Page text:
Andrew Place, MD, PhD
|Department||Pediatric Hematology and Oncology|
|Hospital Title||Staff Physician/Assistant in Medicine|
|Academic Title||Instructor in Pediatrics, Harvard Medical School|
Dana-Farber Cancer Institute
450 Brookline Avenue
Boston, MA 02115
Over the last several decades, there have been dramatic improvements in the treatment of the most common types of pediatric cancers. However, despite these successes, relapsed or refractory leukemia carry a dismal prognosis. For example, more children will succumb to relapsed acute lymphoblastic leukemia that any other type of pediatric malignancy. It is paramount that novel agents and treatment strategies are developed for these cancers that improve outcomes while limiting both the acute and long-term toxicities of therapy.
In order to achieve these goals, we are developing a robust translational program supported by our own world-class basic science laboratories, extensive collection of clinical samples and well-known expertise in clinical trial design and administration. By encouraging collaborations within academia and industry we foster pre-clinical evaluation of the most compelling novel therapies as a mechanism to stream line their introduction into early phase clinical trials.
About Andrew Place
Dr. Place received his PhD in Pharmacology and Toxicology from Dartmouth College in 2004 and his MD from the Dartmouth Medical School in 2006. He completed his pediatric residency training in the Boston Combined Residency Program at Boston Children’s Hospital and Boston Medical Center. He subsequently completed a fellowship in pediatric hematology-oncology at Boston Children’s Hospital and the Dana-Farber Cancer Institute. In 2012, he became an attending physician in Pediatric Oncology at the Dana-Farber/Children’s Hospital Cancer Center, where he currently participates in the development of early phase clinical trials in the Pediatric Hematologic Malignancy Service.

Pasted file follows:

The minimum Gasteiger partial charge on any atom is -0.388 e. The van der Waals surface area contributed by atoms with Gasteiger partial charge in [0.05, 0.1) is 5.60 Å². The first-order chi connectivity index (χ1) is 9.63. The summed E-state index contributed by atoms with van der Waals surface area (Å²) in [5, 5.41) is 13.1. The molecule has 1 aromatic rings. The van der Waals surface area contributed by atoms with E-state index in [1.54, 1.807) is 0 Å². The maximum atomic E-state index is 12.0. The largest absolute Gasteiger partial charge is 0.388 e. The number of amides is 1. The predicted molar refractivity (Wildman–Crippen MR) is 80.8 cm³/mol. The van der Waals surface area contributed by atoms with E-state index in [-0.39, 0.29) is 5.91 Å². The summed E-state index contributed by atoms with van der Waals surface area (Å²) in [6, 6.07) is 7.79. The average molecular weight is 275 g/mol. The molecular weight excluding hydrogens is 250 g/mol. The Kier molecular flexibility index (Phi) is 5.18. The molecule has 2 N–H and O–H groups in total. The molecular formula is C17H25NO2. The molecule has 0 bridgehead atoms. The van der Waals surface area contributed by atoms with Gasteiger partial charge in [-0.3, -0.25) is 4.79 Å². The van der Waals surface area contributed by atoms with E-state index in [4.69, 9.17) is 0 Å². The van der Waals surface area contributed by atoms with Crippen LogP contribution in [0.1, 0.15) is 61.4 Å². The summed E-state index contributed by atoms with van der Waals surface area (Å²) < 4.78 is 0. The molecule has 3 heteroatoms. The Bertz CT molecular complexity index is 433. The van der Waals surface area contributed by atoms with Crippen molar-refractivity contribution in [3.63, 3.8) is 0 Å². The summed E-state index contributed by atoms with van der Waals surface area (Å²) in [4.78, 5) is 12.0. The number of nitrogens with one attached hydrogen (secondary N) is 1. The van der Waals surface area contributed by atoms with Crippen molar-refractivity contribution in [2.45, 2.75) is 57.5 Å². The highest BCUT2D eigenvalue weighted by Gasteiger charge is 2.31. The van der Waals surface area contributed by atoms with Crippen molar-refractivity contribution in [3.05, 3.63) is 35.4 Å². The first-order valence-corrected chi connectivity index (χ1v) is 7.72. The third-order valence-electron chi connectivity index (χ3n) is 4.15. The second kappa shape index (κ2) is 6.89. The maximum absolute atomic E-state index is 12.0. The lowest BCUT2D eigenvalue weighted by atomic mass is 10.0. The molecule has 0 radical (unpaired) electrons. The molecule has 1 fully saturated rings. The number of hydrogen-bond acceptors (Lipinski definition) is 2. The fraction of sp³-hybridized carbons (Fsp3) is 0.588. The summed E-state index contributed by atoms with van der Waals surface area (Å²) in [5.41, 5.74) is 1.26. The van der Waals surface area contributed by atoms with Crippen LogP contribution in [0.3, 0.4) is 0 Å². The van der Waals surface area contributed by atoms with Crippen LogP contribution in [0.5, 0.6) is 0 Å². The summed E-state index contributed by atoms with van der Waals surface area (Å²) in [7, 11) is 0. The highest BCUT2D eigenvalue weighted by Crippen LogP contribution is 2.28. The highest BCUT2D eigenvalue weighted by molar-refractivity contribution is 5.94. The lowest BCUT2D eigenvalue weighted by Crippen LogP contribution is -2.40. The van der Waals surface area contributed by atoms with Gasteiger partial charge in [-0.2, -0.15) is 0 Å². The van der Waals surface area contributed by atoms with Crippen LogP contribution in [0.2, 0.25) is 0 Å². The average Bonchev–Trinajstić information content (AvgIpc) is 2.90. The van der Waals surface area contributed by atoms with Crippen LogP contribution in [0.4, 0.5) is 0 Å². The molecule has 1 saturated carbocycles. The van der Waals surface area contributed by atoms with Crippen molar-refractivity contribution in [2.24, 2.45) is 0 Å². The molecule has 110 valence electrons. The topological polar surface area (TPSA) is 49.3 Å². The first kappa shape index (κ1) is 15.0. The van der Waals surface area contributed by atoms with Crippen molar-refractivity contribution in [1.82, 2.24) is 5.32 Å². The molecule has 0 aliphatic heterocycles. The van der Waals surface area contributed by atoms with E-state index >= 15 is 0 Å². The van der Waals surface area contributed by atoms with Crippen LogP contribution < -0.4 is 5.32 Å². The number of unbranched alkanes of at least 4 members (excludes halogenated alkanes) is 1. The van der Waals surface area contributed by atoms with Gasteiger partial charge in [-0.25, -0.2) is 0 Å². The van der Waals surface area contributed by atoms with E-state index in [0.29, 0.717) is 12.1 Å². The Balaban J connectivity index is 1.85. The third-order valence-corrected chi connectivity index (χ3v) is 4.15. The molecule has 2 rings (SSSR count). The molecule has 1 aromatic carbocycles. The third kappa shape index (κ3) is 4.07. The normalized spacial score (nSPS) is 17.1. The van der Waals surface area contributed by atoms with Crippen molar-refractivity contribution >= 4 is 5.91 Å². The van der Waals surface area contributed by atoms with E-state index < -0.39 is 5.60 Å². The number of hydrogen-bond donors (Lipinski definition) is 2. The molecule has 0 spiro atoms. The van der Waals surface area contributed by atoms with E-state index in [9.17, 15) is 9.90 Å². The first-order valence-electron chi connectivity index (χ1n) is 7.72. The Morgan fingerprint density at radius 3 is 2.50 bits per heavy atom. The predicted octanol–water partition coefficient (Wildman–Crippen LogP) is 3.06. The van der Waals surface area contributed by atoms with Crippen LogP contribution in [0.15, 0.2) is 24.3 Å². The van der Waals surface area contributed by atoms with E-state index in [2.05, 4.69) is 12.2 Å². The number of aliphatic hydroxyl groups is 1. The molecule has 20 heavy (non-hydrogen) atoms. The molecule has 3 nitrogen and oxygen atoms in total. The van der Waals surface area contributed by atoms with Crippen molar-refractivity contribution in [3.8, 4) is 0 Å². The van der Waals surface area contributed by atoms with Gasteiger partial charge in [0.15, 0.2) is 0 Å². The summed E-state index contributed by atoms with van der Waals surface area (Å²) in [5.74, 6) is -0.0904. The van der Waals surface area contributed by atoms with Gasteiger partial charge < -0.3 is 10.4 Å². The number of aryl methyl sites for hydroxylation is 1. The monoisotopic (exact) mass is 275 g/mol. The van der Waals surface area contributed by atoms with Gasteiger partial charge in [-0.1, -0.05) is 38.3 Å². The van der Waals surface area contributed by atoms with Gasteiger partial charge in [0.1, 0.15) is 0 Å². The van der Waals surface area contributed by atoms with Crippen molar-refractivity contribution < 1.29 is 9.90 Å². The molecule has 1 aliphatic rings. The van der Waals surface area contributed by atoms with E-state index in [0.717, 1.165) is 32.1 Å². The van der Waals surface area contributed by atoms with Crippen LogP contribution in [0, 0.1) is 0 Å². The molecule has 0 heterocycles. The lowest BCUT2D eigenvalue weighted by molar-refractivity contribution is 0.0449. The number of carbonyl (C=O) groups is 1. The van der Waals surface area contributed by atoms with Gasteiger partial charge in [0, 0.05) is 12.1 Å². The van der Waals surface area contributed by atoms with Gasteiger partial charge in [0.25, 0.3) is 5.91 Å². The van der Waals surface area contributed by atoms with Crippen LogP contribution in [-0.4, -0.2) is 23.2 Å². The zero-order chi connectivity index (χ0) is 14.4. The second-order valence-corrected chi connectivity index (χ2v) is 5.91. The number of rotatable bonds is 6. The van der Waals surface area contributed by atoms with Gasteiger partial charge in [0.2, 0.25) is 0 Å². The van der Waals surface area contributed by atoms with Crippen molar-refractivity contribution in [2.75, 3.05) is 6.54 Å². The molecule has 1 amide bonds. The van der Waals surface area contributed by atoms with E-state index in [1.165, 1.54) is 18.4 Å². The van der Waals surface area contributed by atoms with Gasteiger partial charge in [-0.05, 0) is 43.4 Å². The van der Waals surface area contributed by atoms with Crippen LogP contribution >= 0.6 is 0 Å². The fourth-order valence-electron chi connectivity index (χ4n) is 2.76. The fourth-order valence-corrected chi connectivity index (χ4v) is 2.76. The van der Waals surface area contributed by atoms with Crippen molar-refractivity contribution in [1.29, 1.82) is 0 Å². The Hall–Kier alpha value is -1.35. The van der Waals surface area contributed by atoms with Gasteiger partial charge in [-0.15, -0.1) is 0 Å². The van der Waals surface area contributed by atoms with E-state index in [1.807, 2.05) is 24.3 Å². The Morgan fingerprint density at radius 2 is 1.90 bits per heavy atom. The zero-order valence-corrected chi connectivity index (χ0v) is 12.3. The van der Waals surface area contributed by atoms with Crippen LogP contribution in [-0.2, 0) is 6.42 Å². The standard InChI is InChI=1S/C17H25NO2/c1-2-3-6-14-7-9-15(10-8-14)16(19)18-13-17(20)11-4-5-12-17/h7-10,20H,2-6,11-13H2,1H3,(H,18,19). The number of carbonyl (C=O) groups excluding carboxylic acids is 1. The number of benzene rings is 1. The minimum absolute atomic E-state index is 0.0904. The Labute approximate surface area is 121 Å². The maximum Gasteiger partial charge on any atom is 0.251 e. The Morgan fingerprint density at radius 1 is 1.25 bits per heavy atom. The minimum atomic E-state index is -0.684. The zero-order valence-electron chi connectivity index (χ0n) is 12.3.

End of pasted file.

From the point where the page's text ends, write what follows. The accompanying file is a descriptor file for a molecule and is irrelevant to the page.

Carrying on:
- Pandey P, Avraham S, Place A, Kumar V, Majumder PK, Cheng K, et al. Bcl-xL blocks activation of related adhesion focal tyrosine kinase/proline-rich tyrosine kinase 2 and stress-activated protein kinase/c-Jun N-terminal protein kinase in the cellular response to methylmethane sulfonate. The Journal of biological chemistry. 1999;274(13):8618-23. Epub 1999/03/20. PubMed PMID: 10085098.
- Ito Y, Pandey P, Place A, Sporn MB, Gribble GW, Honda T, et al. The novel triterpenoid 2-cyano-3,12-dioxoolean-1,9-dien-28-oic acid induces apoptosis of human myeloid leukemia cells by a caspase-8-dependent mechanism. Cell growth & differentiation : the molecular biology journal of the American Association for Cancer Research. 2000;11(5):261-7. Epub 2000/06/14. PubMed PMID: 10845427.
- Honda T, Honda Y, Favaloro FG, Jr., Gribble GW, Suh N, Place AE, et al. A novel dicyanotriterpenoid, 2-cyano-3,12-dioxooleana-1,9(11)-dien-28-onitrile, active at picomolar concentrations for inhibition of nitric oxide production. Bioorganic & medicinal chemistry letters. 2002;12(7):1027-30. Epub 2002/03/23. PubMed PMID: 11909709.
- Place AE, Suh N, Williams CR, Risingsong R, Honda T, Honda Y, et al. The novel synthetic triterpenoid, CDDO-imidazolide, inhibits inflammatory response and tumor growth in vivo. Clinical cancer research : an official journal of the American Association for Cancer Research. 2003;9(7):2798-806. Epub 2003/07/12. PubMed PMID: 12855660.
- Liby K, Hock T, Yore MM, Suh N, Place AE, Risingsong R, et al. The synthetic triterpenoids, CDDO and CDDO-imidazolide, are potent inducers of heme oxygenase-1 and Nrf2/ARE signaling. Cancer research. 2005;65(11):4789-98. Epub 2005/06/03. doi: 10.1158/0008-5472.CAN-04-4539. PubMed PMID: 15930299.
- Place AE, Jin Huh S, Polyak K. The microenvironment in breast cancer progression: biology and implications for treatment. Breast cancer research : BCR. 2011;13(6):227. Epub 2011/11/15. doi: 10.1186/bcr2912. PubMed PMID: 22078026; PubMed Central PMCID: PMC3326543.